The training programs proved to be a massive financial success, and companies recognized the opportunity to offer both new industry entrants and experienced professionals a certificate via testing without training. The number of certifying bodies and individual tests continued to grow, and it was not uncommon to see developer résumés showcasing laundry lists of acronyms and identification numbers that indicated their testing accomplishments.
Technology vendors such as Microsoft, Sun, Oracle, and IBM got into the mix with their own cash-cow certificate programs, and a hierarchy of certifiers began to take shape among various language and product camps. In the early days, certifications garnered significant credibility and acceptance among developers and hiring authorities alike. I recall being among the first wave of MCSEs validated by Microsoft and having people beg me to work for them.
Many companies began listing specific certifications as a preferred qualification for job applicants, while others required testing as a condition of employment. They put items in front of you and had you work on them for a solve. Developers naturally began to feel some pressure, as their marketability was increasingly being tied to their test-taking ability instead of coding.
Admissions of failed certification attempts became harmful, while certifying bodies raised the bar by adding required wait times to retake a test after any failure. With more and more certified developers entering the market, it was soon revealed that a certification was no guarantee of ability. This realization often (thankfully) came during technical interviews, where applicants holding multiple certifications were unable to complete even the most basic programming tasks.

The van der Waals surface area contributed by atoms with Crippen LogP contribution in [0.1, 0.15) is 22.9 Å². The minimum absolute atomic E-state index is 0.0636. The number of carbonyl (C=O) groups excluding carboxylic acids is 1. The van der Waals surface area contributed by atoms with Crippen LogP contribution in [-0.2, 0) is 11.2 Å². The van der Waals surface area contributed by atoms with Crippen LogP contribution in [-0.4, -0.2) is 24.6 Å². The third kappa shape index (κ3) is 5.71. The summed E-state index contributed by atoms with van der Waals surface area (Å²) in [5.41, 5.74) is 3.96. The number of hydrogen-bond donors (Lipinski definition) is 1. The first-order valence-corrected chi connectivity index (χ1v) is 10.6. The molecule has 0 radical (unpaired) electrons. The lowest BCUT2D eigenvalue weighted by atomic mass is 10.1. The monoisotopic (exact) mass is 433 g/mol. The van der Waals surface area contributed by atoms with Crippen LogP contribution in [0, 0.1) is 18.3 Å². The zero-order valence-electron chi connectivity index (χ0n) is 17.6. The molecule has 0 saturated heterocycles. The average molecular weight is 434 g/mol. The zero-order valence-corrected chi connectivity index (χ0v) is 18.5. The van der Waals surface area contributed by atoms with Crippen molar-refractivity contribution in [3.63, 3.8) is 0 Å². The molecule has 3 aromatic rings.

In recent years, development certifications have begun to reflect actual ability, rather than test-taking skill. Moving forward, aspiring developers can thus expect to see a gradual rise in demand for certifications as proof of competency.
Do good work
No matter what you are called, application development, building software, and the lifecycle that surrounds these activities is likely to remain fundamentally the same. Deliver good quality software, learn to work well with those who are sharing in that process with you, and you will be certain to flourish.